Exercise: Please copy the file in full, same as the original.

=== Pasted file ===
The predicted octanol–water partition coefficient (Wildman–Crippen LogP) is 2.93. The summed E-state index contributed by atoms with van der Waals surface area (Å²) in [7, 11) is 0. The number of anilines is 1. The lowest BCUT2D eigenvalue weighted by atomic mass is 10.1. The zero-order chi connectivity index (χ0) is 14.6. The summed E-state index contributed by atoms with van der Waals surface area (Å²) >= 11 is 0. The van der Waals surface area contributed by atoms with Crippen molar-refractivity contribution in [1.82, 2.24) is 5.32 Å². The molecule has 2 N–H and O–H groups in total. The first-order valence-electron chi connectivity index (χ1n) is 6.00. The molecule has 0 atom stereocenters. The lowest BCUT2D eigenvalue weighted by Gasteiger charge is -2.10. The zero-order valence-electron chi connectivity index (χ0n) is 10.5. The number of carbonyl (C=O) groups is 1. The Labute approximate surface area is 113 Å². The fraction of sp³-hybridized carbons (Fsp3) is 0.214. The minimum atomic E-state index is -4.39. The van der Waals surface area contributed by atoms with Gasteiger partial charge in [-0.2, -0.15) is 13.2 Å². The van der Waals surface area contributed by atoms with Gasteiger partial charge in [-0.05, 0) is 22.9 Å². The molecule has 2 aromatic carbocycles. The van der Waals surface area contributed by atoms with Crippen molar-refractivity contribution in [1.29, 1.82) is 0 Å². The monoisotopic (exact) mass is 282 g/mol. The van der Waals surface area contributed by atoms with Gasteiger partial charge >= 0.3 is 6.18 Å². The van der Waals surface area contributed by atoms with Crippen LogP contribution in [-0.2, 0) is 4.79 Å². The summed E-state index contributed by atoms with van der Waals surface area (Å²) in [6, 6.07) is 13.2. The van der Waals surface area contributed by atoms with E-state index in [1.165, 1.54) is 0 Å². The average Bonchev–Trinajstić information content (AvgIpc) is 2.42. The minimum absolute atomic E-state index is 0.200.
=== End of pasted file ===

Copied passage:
The predicted octanol–water partition coefficient (Wildman–Crippen LogP) is 2.93. The summed E-state index contributed by atoms with van der Waals surface area (Å²) in [7, 11) is 0. The number of anilines is 1. The lowest BCUT2D eigenvalue weighted by atomic mass is 10.1. The zero-order chi connectivity index (χ0) is 14.6. The summed E-state index contributed by atoms with van der Waals surface area (Å²) >= 11 is 0. The van der Waals surface area contributed by atoms with Crippen molar-refractivity contribution in [1.82, 2.24) is 5.32 Å². The molecule has 2 N–H and O–H groups in total. The first-order valence-electron chi connectivity index (χ1n) is 6.00. The molecule has 0 atom stereocenters. The lowest BCUT2D eigenvalue weighted by Gasteiger charge is -2.10. The zero-order valence-electron chi connectivity index (χ0n) is 10.5. The number of carbonyl (C=O) groups is 1. The Labute approximate surface area is 113 Å². The fraction of sp³-hybridized carbons (Fsp3) is 0.214. The minimum atomic E-state index is -4.39. The van der Waals surface area contributed by atoms with Gasteiger partial charge in [-0.2, -0.15) is 13.2 Å². The van der Waals surface area contributed by atoms with Gasteiger partial charge in [-0.05, 0) is 22.9 Å². The molecule has 2 aromatic carbocycles. The van der Waals surface area contributed by atoms with Crippen molar-refractivity contribution in [1.29, 1.82) is 0 Å². The monoisotopic (exact) mass is 282 g/mol. The van der Waals surface area contributed by atoms with Gasteiger partial charge >= 0.3 is 6.18 Å². The van der Waals surface area contributed by atoms with Crippen LogP contribution in [-0.2, 0) is 4.79 Å². The summed E-state index contributed by atoms with van der Waals surface area (Å²) in [6, 6.07) is 13.2. The van der Waals surface area contributed by atoms with E-state index in [1.165, 1.54) is 0 Å². The average Bonchev–Trinajstić information content (AvgIpc) is 2.42. The minimum absolute atomic E-state index is 0.200.